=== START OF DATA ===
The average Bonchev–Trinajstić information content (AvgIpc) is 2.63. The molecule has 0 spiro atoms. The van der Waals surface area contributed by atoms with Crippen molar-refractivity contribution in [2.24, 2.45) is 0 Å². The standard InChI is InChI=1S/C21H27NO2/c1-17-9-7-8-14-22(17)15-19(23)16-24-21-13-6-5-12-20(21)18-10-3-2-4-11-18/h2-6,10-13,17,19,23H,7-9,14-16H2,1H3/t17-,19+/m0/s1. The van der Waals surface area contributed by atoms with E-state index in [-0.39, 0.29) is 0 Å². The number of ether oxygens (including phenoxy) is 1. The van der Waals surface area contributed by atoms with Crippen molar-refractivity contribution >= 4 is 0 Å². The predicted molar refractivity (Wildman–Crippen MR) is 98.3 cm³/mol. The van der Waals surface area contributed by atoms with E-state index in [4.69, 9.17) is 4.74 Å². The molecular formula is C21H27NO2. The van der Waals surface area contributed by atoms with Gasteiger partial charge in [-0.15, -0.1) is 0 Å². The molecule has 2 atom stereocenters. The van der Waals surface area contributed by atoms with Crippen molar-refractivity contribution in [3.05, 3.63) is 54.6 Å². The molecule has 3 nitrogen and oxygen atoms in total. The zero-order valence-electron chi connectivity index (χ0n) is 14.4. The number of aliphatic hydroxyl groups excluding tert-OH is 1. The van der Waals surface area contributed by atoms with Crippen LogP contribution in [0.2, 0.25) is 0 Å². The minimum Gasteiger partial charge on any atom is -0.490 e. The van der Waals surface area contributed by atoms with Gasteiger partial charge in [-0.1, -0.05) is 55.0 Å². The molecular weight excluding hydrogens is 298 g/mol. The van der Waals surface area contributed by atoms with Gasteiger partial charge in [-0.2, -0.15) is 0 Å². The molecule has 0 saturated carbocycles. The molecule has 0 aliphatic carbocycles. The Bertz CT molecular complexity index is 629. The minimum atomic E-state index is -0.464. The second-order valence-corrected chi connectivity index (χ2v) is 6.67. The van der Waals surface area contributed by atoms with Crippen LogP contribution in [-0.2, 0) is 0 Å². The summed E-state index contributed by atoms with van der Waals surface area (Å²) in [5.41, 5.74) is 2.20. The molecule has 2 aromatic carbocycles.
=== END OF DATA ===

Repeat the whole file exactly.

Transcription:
The average Bonchev–Trinajstić information content (AvgIpc) is 2.63. The molecule has 0 spiro atoms. The van der Waals surface area contributed by atoms with Crippen molar-refractivity contribution in [2.24, 2.45) is 0 Å². The standard InChI is InChI=1S/C21H27NO2/c1-17-9-7-8-14-22(17)15-19(23)16-24-21-13-6-5-12-20(21)18-10-3-2-4-11-18/h2-6,10-13,17,19,23H,7-9,14-16H2,1H3/t17-,19+/m0/s1. The van der Waals surface area contributed by atoms with E-state index in [-0.39, 0.29) is 0 Å². The number of ether oxygens (including phenoxy) is 1. The van der Waals surface area contributed by atoms with Crippen molar-refractivity contribution >= 4 is 0 Å². The predicted molar refractivity (Wildman–Crippen MR) is 98.3 cm³/mol. The van der Waals surface area contributed by atoms with E-state index in [4.69, 9.17) is 4.74 Å². The molecular formula is C21H27NO2. The van der Waals surface area contributed by atoms with Gasteiger partial charge in [-0.15, -0.1) is 0 Å². The molecule has 2 atom stereocenters. The van der Waals surface area contributed by atoms with Crippen molar-refractivity contribution in [3.05, 3.63) is 54.6 Å². The molecule has 3 nitrogen and oxygen atoms in total. The zero-order valence-electron chi connectivity index (χ0n) is 14.4. The number of aliphatic hydroxyl groups excluding tert-OH is 1. The van der Waals surface area contributed by atoms with Crippen LogP contribution in [0.2, 0.25) is 0 Å². The minimum Gasteiger partial charge on any atom is -0.490 e. The van der Waals surface area contributed by atoms with Gasteiger partial charge in [-0.1, -0.05) is 55.0 Å². The molecular weight excluding hydrogens is 298 g/mol. The van der Waals surface area contributed by atoms with Gasteiger partial charge in [-0.2, -0.15) is 0 Å². The molecule has 0 saturated carbocycles. The molecule has 0 aliphatic carbocycles. The Bertz CT molecular complexity index is 629. The minimum atomic E-state index is -0.464. The second-order valence-corrected chi connectivity index (χ2v) is 6.67. The van der Waals surface area contributed by atoms with Crippen LogP contribution in [-0.2, 0) is 0 Å². The summed E-state index contributed by atoms with van der Waals surface area (Å²) in [5.41, 5.74) is 2.20. The molecule has 2 aromatic carbocycles.